Chatting with Forrest: His Office

Forrest's Desk - CopyForrest Fenn is known to invite seekers of his Thrill of the Chase Treasure into his home. My family and I were so blessed and fortunate to be one of these lucky people.  After meeting two of his best treasures, his wife Peggy, and daughter Kelly, Forrest led us into his office for a visit.

We felt like we were stepping into a sacred space.  Maybe because we were. The numerous artifacts, carefully and passionately displayed, from floor to ceiling, filling every available pause, gave off such powerful essences.  I knew each held significance.  Each had a story.  Each was valuable. Each was treasured by Forrest.

I asked Forrest ‘what do you like to collect most?’  His answer was one I will never forget.  It touched me in such an inspiring way.  His answer wasn’t a category, like coins.  It wasn’t an era, like Medieval Artifacts. It wasn’t a culture, like Egyptian items.  It wasn’t an event, like WWII items.  It wasn’t a value; anything could be worthy to be part of his collection.  Even the broken back scratcher.

Forrest’s answer was; “I like to collect things that are unique.  Unique as in one of a kind.”

I wouldn’t say some of the things I collect weren’t for the same reason. But his answer made me truly realize ‘why’ some things I collected are treasured most.

Forrest's Dad's fishing lures - CopyHis Father’s old fishing lures are unique.  One of a kind.  You knew they were treasured and belonged in his collection.  The same collection which includes Sitting Bull’s peace pipe.  Both are priceless items.  I don’t think we need to choose which is treasured more.  But we know from this example, the vast range of items his collection includes.

He went on to show us some other ‘unique’ things in his collection.  Many he has shared through Dal’s scrapbooks, like Minerva or The Ballerina.  Many are also shared within the stories of the multiple books he has written, like the Indian Dolls (with actual human or animal hair) or San Lazaro Pueblo’s Pottery.  To see these items up close certainly was a special treat.

It has been noted in the previous Q and A, the bottle of brandy sitting within the tiny space on his shelf.  One of a kind because it was given to him by Jackie Kennedy.  Although it sits quietly in the back, amongst other one of a kind items, you all saw it in the image.  It’s in a perfect spot.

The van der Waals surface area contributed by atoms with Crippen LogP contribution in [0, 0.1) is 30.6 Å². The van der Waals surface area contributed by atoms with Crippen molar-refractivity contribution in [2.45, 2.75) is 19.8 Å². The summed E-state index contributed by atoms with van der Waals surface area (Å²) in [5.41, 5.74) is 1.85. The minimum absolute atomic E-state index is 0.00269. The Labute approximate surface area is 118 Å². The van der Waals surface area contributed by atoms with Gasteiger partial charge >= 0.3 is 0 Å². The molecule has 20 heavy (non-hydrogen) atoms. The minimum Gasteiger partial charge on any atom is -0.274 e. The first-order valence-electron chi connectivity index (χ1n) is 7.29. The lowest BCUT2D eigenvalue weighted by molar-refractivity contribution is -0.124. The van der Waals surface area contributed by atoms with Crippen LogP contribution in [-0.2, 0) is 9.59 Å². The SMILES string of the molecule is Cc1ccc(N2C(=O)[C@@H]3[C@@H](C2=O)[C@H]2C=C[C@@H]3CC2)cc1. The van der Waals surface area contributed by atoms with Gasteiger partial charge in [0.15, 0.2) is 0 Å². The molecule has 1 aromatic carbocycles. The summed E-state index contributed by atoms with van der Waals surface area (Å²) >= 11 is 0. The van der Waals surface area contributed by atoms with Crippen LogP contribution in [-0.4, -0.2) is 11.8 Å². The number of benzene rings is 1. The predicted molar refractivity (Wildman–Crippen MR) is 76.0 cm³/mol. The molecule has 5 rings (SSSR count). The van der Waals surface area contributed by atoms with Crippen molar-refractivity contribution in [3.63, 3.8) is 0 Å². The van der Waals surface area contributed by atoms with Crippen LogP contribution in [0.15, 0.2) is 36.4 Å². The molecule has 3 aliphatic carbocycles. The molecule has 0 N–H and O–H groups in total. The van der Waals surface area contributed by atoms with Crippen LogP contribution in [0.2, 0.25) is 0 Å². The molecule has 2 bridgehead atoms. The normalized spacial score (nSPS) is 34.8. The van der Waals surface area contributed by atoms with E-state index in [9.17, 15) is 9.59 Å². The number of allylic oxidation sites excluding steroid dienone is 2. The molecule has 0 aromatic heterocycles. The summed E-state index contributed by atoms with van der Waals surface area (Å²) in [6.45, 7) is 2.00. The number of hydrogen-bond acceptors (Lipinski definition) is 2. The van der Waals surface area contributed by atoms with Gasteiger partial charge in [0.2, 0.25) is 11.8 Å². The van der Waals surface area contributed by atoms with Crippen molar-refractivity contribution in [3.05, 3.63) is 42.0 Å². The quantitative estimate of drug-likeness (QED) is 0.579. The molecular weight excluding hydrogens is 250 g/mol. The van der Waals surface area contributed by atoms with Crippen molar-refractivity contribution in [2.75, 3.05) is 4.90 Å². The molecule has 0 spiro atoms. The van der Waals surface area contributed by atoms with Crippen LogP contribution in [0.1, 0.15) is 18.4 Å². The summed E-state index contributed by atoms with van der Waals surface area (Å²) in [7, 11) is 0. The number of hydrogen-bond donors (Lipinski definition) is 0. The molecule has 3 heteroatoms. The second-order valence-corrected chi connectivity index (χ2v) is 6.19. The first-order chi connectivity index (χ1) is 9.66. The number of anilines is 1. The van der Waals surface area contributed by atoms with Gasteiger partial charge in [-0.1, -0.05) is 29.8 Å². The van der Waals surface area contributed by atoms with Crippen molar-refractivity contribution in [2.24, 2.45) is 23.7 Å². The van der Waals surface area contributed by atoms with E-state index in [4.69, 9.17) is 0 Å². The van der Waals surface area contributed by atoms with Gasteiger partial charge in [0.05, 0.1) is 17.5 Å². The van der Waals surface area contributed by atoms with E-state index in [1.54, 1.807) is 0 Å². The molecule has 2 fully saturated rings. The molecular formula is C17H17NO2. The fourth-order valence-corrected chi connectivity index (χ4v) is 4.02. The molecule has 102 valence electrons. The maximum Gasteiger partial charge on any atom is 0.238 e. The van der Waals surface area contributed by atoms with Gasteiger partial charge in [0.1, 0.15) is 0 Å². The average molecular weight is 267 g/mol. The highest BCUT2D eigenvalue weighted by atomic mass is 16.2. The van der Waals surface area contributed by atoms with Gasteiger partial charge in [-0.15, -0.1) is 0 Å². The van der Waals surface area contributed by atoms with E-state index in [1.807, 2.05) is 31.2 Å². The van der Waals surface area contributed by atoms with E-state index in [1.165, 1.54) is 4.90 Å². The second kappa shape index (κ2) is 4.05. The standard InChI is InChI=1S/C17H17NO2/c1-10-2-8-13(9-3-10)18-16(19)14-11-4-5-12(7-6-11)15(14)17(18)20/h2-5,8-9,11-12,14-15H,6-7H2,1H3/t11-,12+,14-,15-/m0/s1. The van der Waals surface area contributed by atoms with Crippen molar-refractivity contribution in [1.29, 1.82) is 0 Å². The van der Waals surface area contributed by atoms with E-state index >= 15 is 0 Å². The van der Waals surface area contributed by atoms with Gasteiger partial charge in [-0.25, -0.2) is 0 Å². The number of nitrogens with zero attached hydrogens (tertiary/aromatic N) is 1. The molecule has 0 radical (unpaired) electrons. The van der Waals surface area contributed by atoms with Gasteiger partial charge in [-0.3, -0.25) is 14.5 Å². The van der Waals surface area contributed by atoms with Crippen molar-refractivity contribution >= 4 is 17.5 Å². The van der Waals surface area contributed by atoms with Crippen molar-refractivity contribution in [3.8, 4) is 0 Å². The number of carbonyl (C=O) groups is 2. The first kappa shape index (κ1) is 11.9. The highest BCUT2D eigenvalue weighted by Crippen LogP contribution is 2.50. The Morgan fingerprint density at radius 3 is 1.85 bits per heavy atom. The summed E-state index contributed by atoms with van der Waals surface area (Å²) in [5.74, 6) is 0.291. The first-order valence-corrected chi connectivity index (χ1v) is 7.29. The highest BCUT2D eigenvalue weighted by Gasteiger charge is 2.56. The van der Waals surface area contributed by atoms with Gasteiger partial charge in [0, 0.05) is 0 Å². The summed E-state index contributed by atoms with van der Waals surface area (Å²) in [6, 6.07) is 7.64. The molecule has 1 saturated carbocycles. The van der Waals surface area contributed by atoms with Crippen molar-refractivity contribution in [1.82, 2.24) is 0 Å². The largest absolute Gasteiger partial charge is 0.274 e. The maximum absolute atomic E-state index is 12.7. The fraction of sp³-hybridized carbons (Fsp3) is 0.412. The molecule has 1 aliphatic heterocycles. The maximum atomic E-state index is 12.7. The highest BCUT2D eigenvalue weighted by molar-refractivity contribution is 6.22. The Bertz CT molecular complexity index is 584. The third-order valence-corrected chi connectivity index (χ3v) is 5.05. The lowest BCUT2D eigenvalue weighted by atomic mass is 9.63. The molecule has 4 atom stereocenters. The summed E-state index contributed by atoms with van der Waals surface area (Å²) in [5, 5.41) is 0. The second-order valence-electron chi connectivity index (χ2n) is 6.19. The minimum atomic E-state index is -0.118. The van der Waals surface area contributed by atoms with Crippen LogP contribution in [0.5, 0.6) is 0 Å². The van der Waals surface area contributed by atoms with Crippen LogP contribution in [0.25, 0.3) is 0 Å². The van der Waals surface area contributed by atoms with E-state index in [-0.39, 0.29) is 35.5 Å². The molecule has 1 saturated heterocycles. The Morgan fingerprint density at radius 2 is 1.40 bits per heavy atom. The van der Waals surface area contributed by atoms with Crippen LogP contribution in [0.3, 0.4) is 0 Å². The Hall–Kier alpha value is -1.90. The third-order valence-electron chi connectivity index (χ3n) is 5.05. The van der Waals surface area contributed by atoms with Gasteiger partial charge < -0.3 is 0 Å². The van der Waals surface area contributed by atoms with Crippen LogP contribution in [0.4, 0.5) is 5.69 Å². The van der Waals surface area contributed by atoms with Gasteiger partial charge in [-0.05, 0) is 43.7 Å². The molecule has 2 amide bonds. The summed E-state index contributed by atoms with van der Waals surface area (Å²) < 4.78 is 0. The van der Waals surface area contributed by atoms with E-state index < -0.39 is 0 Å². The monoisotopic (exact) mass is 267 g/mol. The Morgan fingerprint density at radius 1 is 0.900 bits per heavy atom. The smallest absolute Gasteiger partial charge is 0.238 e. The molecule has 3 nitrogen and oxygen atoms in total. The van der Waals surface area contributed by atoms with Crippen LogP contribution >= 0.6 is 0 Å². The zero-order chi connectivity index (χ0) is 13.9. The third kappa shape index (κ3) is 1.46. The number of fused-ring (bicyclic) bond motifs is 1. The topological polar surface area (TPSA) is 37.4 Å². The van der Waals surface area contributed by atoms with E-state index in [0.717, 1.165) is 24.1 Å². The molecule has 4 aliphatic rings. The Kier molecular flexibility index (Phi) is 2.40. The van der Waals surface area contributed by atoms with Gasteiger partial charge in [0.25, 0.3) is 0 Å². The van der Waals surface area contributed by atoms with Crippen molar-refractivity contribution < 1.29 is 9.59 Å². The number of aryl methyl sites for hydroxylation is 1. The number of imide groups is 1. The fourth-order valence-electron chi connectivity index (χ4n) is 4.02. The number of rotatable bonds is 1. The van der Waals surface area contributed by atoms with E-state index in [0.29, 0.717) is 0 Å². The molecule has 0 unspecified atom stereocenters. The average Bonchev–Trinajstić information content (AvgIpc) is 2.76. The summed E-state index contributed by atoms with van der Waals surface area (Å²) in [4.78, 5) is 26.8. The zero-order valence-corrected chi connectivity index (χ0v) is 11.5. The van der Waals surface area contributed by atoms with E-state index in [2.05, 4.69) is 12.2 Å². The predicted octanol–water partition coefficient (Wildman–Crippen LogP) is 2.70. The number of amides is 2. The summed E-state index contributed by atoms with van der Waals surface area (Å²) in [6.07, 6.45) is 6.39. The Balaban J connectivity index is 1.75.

There is the Bison skull discovered with an arrowhead embedded within it and an old cross below.  Both one of a kind.

There is a fence post of Eric Sloane’s.  One of a kind.  And Sloane’s art palette too. Colorfully, one of a kind. (Forrest mentions this in his Seventeen Dollars a Square Inch book.)

One of a kind book - CopyForrest showed us his books.  Many made unique by the signatures, special papers, or a King’s seal found within them.  All one of a kind for some reason or another.

The list could go on and on, and I hope to share more items in this ‘Chatting with Forrest’ series as time goes on.

It surely is one of a kind office…filled with a one of a kind collection…by a one of a kind gentleman.  It was a one of a kind visit.  One which I will be forever grateful for.  Thanks Forrest.  My family and I loved it.  A one of a kind memory and treasure.  Just like your One of a Kind Treasure Chest you have hidden for anyone to dare themselves to find!


Best of luck with whatever you seek!


For Spallies:

Forrest holding Minerva

Forrest holding Minerva



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54 Responses

  1. Patio says:

    Thanks for sharing. Sounds like you all had a fun visit.

  2. ThrillChaser says:

    His office looks like you could spend hours looking at things in there. Very cool.

  3. Wendy Jo says:

    Jenny, I’m glad you got to experience being in Forrest’s study, amongst his treasures! When I was there, it was an exhilarating experience! It felt as if everything was alive! Did you feel that?